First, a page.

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Irisin Fights Back

Irisin is the so-called “exercise hormone”, and it’s been the subject of a lot of controversy since its discovery. Not everyone is convinced that it even exists in humans, and a paper earlier this year flat-out called it a myth, which is something that you don’t see very often in the scientific literature.

Now the Spiegelman group, irisin’s discoverers, have fired back. This paper reports the quantification of the hormone in circulating human blood, via fairly advanced analytical techniques, and maintains that it does indeed exist (even though its gene has a funny-looking start codon), and that its levels are increased by exercise. Here’s the press release, if you don’t have access to the paper.

So the ball has been hit back across the net – for now, it looks like irisin is in there, but you really have to bear down to see it, and that antibody-based detection is not the way to go. The tandem mass-spec method that the Spiegelman group has used here is not exactly cheap or convenient, but there’s no requirement that nature make it easy for any of us. We’ll see what the response is, and how long it takes to arrive. . .

11 comments on “Irisin Fights Back”

  1. Imaging guy says:

    When ENCODE consortium published papers claiming 80% of human genome is transcribed and therefore functional (not junk DNA), many researchers criticized them saying it was just transcriptional noise. I wonder whether there is any non-functional proteins due to translational or post translational noise in human proteome.

  2. milkshake says:

    So, you have an unconfirmed, presumably hormone-like protein with baseline ∼3.6 ng/mL that is boosted only up to 4.3 ng/mL after vigorous exercise, and you also presume “a complex regulation mechanism” due to non-canonical start codon, and when you ave to use a rather elaborate MS technique to quantify it – a technique that can have its limits of reproducibility. To me this sounds like a tentative proof at best, I can imagine a many things that could go wrong with this chain of reasoning. Someone will need to produce human irisin by synthesis and put it into primates (or better yet, healthy human volunteers) otherwise this controversy will go on, like chasing a ghost.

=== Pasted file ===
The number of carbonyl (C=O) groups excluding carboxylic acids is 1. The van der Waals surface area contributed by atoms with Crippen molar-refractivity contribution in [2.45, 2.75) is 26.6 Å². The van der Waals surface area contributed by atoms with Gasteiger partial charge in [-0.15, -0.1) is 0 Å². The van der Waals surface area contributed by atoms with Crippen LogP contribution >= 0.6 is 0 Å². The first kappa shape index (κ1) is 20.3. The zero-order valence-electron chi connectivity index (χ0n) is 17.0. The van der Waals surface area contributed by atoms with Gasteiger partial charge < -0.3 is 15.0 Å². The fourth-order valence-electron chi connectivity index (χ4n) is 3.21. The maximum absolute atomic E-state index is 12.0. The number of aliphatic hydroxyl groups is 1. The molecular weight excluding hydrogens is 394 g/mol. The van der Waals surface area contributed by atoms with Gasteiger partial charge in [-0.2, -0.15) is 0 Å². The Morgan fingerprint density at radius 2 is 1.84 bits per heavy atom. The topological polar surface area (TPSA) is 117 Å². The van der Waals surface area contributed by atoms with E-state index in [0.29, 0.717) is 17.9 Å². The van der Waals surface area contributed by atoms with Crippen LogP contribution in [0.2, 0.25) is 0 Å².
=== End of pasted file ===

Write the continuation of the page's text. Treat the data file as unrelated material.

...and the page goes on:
3. George Traitor Tenet says:

    Nice play on thread title for this alleged protein again, oh lover of witty wording.

  4. Falanx says:

    @Milkshake

    Yes, only a *20%* increase. Nothing at all really.

  5. simpl says:

    “Not everyone is convinced that it even exists in humans”
    That’s a motivator – I remember when dopamine and GABA didn’t exist in animals, let alone man, and the resulting drug sales were the best proof that the theories had to change.

  6. a. nonymaus says:

    I haven’t seen a call-out like that in the literature since the dust-up over non-thermal microwave effects, which also had a most excellent TOC graphic:
    http://onlinelibrary.wiley.com/doi/10.1002/anie.201204103/abstract

  7. loving_it says:

    @a. nonymaus Love it! Thanks for sharing

  8. Curt F. says:

    I’ve done a fair bit of mass spec proteomics back in the day, and their identification of irisin is compelling. The detected concentration range for irisin is several orders of magnitude higher in concentration than hormones like insulin or glucagon, as figure 2D of the paper shows quite clearly. I’d be very surprised if the finding that irisin exists in the plasma of (at least some) human subjects is meaningfully challenged after this paper.

    The measured increase in response to exercise is another thing entirely. It is small and from a quick look it doesn’t look like they designed a paired experiment. If natural human levels of irisin vary widely due to extraneous factors, that noise could mask a quite profound increase in irisin on exercise (perhaps up to 50% as estimated from eyeballing figure 2C, in which blissfully the authors plot all of their raw data points, avoiding the horrible yet all-too-common practice of making bar graphs.) But that’s speculative and the exercise-dependent increase might be just about opposite with a better-designed experiment. And even if the 20% increase is correct, that doesn’t say much about the biological meaning. Is the 20% increase in concentration enough to modulate some (set of) receptors somewhere?

    So irisin is almost certainly really found in some humans. What it’s function is, and whether it is really response to exercise, is another thing entirely.

  9. David says:

    @ milkshake – the use of AQUA peptides and MS2 to for identification and quantitation is as close to gold currency as it can be in science.

  10. James Wardely says:

    @milkshake as they say, haters gonna hate LOL.

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